We have to re-think our approach towards home ownership, as a way for citizens to have a stake in Singapore. We provide fiscal incentives for home ownership through direct subsidies in the purchase of a HDB flat, a subsidised interest rate and reduced property tax.

A person who rents a property has to pay a higher rental as the owner does not enjoy the fiscal incentives. It is more costly to rent a property than to be an owner occupier. There is also an insufficient supply of homes for rental. This reduces the attractiveness of renting as an option.

The home ownership policy encourages people to buy their home and to stay there for many years. As they are likely to work in other parts of Singapore, they have to commute long distances.

We can still retain the concept of home ownership to give citizens a stake in Singapore. They can be encouraged to invest in property through a Real Estate Investment Trust (REIT), including a residential REIT. We could, for example, set up a REIT comprising of rented HDB flats.

This new arrangement will still promote home ownership to give citizens a stake in Singapore. The home ownership does not need to be tied into a specific property that they live in. This will encourage a workforce that is more ready to change their home to a new rented property, close to their place of work.

This new arrangement will also be suitable for younger Singaporeans who wish to work in the region and still have a stake in Singapore through their ownership in a residential REIT.

The fiscal incentives given to an owner-occupier of a home can be extended to a Singaporean citizen who invests in a REIT (in lieu of direct home ownership).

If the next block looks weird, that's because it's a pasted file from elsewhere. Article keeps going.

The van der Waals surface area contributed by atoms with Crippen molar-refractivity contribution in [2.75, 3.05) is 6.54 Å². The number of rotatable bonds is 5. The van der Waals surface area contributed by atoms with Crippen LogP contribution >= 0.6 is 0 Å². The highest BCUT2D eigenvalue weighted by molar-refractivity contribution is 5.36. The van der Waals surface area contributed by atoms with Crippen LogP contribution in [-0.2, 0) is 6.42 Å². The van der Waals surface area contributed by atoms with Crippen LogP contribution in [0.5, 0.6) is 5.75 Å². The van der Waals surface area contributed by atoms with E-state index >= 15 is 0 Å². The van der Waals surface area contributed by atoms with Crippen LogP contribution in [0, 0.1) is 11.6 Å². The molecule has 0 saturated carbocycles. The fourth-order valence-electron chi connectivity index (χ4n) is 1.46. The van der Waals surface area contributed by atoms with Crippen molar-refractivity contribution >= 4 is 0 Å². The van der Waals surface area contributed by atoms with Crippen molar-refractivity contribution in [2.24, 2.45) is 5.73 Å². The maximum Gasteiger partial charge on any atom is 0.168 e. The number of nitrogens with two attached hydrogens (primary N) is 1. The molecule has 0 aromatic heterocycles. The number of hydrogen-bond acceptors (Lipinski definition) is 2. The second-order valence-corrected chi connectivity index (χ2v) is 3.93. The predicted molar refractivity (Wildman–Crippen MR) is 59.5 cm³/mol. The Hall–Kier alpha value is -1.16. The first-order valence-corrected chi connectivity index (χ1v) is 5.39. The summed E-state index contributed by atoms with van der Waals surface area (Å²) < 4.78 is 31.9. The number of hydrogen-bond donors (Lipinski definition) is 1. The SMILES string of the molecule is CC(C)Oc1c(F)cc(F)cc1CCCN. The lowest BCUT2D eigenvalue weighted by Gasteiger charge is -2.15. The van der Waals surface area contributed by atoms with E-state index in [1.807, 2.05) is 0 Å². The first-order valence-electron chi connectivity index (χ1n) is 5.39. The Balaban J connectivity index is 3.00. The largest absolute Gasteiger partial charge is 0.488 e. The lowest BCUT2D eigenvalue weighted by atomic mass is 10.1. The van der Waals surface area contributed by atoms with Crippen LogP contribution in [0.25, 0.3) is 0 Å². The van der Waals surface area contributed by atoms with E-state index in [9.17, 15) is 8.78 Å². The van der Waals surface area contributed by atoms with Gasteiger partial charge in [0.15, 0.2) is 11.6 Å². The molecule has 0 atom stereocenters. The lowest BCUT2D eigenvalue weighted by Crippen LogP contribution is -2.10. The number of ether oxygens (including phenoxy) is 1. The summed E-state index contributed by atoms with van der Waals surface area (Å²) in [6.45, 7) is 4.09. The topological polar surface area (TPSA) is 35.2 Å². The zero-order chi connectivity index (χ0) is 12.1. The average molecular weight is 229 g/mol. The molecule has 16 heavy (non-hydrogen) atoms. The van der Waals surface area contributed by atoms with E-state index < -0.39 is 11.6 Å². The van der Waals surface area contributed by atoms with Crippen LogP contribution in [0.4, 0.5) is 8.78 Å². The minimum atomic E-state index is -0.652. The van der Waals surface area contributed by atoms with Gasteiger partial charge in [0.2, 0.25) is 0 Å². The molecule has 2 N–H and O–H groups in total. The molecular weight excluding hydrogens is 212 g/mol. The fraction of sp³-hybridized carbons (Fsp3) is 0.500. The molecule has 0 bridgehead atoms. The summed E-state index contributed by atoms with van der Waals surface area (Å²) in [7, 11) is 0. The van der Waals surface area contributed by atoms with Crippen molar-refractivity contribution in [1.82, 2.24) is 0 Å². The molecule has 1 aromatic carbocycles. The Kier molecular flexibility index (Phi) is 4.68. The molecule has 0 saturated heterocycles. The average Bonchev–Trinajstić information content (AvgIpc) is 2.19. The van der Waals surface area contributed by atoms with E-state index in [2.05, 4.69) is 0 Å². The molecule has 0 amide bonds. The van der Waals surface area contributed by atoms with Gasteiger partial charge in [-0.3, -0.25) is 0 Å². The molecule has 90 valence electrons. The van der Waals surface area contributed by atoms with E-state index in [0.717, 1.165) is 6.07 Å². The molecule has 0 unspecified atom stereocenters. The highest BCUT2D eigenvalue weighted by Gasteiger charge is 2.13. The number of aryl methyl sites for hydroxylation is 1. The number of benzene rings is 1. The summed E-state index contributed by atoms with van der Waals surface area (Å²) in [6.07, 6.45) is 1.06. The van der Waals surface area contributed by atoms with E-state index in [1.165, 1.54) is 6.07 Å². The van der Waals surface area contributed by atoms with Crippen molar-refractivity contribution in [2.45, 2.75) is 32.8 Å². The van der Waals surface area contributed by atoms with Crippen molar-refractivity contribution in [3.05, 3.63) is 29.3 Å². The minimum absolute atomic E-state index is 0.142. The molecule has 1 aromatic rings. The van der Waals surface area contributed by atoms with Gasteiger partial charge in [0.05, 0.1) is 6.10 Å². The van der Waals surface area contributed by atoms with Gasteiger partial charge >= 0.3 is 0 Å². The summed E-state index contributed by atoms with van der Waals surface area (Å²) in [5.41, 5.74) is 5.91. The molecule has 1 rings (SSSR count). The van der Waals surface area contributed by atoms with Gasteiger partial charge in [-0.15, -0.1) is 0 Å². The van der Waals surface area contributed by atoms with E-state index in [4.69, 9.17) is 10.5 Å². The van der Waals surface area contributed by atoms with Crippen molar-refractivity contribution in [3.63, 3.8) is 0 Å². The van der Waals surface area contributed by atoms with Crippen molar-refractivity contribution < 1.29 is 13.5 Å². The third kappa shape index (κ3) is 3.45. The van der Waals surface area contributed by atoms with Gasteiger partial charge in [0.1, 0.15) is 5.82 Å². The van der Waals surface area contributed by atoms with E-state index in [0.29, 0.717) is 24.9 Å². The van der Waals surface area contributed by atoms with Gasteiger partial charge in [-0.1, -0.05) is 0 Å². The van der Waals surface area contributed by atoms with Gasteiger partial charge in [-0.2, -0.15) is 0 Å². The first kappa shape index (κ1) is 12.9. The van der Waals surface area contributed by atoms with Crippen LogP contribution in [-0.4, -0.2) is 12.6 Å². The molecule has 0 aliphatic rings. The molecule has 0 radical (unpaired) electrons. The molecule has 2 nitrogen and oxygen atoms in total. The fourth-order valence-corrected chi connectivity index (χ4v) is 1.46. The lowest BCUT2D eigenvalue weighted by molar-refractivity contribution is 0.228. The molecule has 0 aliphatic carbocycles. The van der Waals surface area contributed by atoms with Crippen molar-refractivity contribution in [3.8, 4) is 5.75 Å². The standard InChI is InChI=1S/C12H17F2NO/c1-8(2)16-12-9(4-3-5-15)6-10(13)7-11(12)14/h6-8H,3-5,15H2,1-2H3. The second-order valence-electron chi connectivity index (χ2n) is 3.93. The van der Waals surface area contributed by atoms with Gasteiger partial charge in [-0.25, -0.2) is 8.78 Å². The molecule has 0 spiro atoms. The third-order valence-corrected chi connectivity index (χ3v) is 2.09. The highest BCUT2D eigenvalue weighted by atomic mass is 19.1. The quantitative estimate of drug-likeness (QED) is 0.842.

Not applicable to everyone

Some people have argued that the concept of moving the home close to the place of work does not suit certain families, as they have other family members who work in other places or attend school. Some have to live near their parents.

I agree that this concept will not work for these people. We only need to find (say) 30% of people who find it to be suitable for their own circumstances, to reduce commuting and congestion by 30%. Every little step helps.

More comfortable rides

For the majority of Singaporeans who have to commute daily to work, I suggest that the rides be made more comfortable. We should run more train and bus services to give more people a chance to have a seat during the journey.

While this may be difficult during the rush hours (when the trains and buses are run at full capacity), it is possible during the off-peak hours. Currently, the operators reduce the frequency of the trains or buses to save cost and make more profits. The trains and buses continue to be packed during the off-peak hours as well.

My specific proposals are:

– Set up a portal to promote home-based work

– Waive stamp duty on the purchase of an owner-occupied home

– Remove the fiscal incentive against renting

– Promote the setting up of workplaces in residential towns

– Encourage investing in residential REITs

– Offer more comfortable trips on trains and buses

———–